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Browsing Category Plant Breeding & Variety Development

Innovative Approach to Breeding Could Mean Higher Yields and Better Crops

Agricultural Research Service (ARS) scientists in Albany, California, have found a way to streamline the process that scientists use to insert multiple genes into a crop plant, developing a reliable method that will make it easier to breed a variety of crops with vastly improved traits. The technology is expected to speed up the process for developing new varieties of potatoes, rice, citrus and other crops that are better equipped to tolerate…

US: Simplot Company Secures Agricultural Research & Commercial License From Corteva Agriscience™, Broad Institute Of MIT & Harvard

The J.R. Simplot Company announced today that it has executed a joint intellectual property licensing agreement with Corteva Agriscience™, Agriculture Division of DowDuPont™, and the Broad Institute of MIT and Harvard for foundational CRISPR-Cas9 and related gene editing tools. The technology provides Simplot with another avenue to bring desirable traits forward in certain fruits and vegetables and advance products to the market in the United States to benefit both farmers and consumers….

Newfoundland Firms Test New Potato Varieties

E.W. Gaze Seeds Co. and Phytocultures Ltd. are working together to bring new types of potatoes to Newfoundland and Labrador, from South America. E.W. Gaze Seeds Co., founded in Newfoundland in 1925,  specializes in selling “high-quality vegetable and flower seeds”. Phytocultures Ltd. reached out to E.W. Gaze to try out the new potato seeds they have been working on for a few years. The store is giving away free samples to people…

GMO potato can reduce fungicide use by 90 per cent

Researchers in Ireland and the Netherlands have discovered that a genetically engineered potato carrying a blight resistance gene could help farmers reduce fungicide sprays by up to 90 percent. Scientists from Wageningen University in the Netherlands and Teagasc, the Irish agricultural research agency, conducted three years of field tests in the two countries to examine the effectiveness of potato genes aiming to confer resistance to Phytophthora infestans, otherwise known as late blight…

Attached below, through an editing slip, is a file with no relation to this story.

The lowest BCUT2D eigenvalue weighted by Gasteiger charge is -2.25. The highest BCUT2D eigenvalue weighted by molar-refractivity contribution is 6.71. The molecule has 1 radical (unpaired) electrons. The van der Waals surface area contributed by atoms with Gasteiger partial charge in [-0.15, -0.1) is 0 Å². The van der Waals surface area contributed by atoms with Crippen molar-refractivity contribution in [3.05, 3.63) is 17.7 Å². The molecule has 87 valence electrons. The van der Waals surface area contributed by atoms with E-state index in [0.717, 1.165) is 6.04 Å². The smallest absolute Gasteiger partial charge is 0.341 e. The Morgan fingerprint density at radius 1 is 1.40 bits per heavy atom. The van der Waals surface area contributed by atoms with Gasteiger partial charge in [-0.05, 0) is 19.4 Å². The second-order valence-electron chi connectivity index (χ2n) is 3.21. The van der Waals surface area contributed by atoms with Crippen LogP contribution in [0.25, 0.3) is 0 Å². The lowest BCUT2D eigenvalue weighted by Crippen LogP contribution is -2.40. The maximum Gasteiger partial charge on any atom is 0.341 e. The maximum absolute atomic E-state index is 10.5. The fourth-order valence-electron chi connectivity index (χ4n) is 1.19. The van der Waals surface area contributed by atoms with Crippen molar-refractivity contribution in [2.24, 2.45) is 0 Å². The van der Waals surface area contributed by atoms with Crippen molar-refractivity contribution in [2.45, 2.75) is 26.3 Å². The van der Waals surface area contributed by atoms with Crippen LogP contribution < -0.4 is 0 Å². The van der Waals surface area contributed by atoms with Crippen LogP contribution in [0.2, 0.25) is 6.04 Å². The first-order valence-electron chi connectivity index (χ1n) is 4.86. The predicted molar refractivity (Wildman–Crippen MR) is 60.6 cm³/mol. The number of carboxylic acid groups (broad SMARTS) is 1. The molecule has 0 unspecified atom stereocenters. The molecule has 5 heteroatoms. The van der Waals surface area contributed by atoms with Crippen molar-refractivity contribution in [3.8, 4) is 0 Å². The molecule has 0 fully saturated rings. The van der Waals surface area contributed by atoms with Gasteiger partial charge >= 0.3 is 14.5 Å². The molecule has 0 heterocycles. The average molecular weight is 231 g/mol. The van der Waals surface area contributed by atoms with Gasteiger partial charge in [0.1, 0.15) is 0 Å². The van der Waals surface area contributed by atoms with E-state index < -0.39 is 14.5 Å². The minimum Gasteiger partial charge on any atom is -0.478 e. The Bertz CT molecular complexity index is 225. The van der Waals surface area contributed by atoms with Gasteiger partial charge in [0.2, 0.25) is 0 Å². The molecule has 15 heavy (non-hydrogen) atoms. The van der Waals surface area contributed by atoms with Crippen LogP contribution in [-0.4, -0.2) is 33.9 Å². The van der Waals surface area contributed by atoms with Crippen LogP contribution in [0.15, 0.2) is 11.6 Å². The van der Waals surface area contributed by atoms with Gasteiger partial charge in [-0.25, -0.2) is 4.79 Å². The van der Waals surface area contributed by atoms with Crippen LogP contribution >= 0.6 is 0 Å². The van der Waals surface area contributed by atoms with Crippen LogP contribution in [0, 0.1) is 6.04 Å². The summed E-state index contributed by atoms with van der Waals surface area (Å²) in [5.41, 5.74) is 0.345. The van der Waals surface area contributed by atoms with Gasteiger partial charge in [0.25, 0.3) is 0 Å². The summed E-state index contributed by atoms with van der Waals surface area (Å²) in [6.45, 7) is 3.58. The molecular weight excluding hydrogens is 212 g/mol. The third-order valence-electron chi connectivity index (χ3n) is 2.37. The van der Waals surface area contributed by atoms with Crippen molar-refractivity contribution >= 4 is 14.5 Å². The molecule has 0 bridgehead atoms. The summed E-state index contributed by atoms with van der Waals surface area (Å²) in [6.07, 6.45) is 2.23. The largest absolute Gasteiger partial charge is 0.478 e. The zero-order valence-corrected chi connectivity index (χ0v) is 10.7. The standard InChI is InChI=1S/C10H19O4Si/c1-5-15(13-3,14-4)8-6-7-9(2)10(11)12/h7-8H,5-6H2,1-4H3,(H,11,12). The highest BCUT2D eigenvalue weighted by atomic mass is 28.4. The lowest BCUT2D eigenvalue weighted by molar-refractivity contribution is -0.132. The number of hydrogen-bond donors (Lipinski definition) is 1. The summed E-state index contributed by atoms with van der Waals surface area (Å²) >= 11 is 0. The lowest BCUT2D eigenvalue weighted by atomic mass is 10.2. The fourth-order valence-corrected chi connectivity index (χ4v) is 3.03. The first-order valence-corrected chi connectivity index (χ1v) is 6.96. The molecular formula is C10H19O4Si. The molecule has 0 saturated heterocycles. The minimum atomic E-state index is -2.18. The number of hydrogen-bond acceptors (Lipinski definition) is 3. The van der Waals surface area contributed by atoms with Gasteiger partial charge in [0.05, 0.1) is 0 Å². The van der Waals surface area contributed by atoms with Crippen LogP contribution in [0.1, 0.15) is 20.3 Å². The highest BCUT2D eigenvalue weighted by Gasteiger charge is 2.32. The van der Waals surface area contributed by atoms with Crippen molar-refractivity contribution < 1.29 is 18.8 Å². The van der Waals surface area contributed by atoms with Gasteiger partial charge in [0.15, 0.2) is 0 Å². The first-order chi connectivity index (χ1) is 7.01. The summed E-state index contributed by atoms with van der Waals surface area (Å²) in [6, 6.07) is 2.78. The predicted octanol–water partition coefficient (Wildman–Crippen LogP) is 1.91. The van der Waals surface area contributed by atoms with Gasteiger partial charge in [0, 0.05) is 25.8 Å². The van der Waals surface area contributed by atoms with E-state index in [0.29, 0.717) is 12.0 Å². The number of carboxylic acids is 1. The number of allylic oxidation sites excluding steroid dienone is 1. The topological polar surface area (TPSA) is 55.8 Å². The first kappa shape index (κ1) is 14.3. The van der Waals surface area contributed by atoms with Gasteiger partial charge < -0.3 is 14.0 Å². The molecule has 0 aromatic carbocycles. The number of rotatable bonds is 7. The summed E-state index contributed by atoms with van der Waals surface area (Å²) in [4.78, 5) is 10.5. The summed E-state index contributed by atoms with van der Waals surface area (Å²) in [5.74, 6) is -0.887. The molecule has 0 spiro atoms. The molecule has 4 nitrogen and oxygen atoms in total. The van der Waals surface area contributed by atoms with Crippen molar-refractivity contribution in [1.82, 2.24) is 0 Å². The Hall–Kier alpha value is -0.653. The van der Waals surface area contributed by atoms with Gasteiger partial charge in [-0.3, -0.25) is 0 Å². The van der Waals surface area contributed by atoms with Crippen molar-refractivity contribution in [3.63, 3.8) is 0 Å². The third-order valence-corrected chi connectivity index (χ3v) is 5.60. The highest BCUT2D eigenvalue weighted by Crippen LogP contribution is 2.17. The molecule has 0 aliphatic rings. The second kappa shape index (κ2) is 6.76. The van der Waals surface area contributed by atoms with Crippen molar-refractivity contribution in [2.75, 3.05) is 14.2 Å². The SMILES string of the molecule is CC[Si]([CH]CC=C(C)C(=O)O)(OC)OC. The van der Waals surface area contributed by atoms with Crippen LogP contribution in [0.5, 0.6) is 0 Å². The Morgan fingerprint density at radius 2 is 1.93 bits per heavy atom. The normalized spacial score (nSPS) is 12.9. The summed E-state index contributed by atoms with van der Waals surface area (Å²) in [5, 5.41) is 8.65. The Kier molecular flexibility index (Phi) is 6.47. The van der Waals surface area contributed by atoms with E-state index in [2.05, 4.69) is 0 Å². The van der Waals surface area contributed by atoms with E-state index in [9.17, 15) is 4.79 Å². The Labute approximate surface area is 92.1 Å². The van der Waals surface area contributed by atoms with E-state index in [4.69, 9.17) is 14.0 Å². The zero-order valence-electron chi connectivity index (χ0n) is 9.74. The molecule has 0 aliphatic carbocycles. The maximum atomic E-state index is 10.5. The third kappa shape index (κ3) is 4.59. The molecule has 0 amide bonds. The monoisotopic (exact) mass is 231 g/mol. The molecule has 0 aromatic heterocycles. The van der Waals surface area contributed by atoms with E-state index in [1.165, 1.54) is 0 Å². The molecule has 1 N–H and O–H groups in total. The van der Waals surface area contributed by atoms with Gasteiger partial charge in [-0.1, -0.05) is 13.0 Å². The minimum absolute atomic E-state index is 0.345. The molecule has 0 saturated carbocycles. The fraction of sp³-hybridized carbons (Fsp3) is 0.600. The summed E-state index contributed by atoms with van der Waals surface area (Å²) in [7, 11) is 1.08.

Wild potatoes from Germany breed stronger, more disease resistant potatoes

Wild potatoes acquired from a gene bank in Germany six years ago are producing promising results for Agriculture and Agri-Food Canada researchers trying to develop superior Canadian varieties with resistance to some of the most problematic potato diseases. Stronger potato varieties will increase yields for Canadian growers, which translates into higher profits. Dr. Benoit Bizimungu, head of potato breeding at the Fredericton Research and Development Centre, said a number of hybrids bred…

Potato DNA markers could keep potatoes fresher longer

Ireland is world-renowned for producing potatoes, but Irish crisp and chip manufacturers face a shortage of locally grown potatoes mainly due to long term tuber storage problems. This means they need to import over 50,000 tonnes of potatoes each year. Potatoes used for crisps and chips are usually stored at eight degrees – a temperature high enough to prevent starch from breaking down into glucose and fructose. To slow sprouting, potato producers…

Accelerated Release Offers a Variety of Options

The Agriculture and Agri-Food Canada (AAFC) accelerated release program is a bit like the Olympics of potato variety development. And just like the 2018 Olympic Winter Games, also happening this month, only the very best will make it to the podium. Out of approximately 100,000 initial AAFC potato seedlings grown in the field six years ago, 15 are being released for industry evaluation this year, and it could take up to three…

Agrico presents ‘the next generation of potatoes’ at Fruit Logistica in Berlin

Emmeloord, 9 February 2018 – Agrico was exhibiting at Fruit Logistica in Berlin from Wednesday 7 to Friday 9 February 2018. During this leading international trade fair, Agrico, together with its subsidiaries, showed its future orientated growth power. Many years of intensive breeding efforts have resulted in Agrico being the first company to offer a complete package of phytophthora resistant varieties. In addition to their extremely high resistance to late blight (Phytophthora…

A better potato makes a better french fry

The potato industry will have plenty of choices when Agriculture and Agri-Food Canada hosts the annual potato selection event on February 14 at the Fredericton Research and Development Centre. The annual potato selection release open house will also be held jointly in Guelph, Ont. and Lethbridge, Alta. on the same day. Fifteen selections from the potato breeding program are available for trial, offering growers a wide range of promising new potatoes. There…

Lunchtime is over for the Colorado potato beetle

Chemicals in the leaves of potato plants, produced naturally by the plant, may hold the key to a new way to control Colorado potato beetles — a major pest for potato growers. Dr. Helen Tai, an Agriculture and Agri-Food Canada (AAFC) research scientist, has turned to the leaves growing on wild potato relatives, leaves that beetles won’t eat, as a new approach to keep the pest away. Many plants in the potato…

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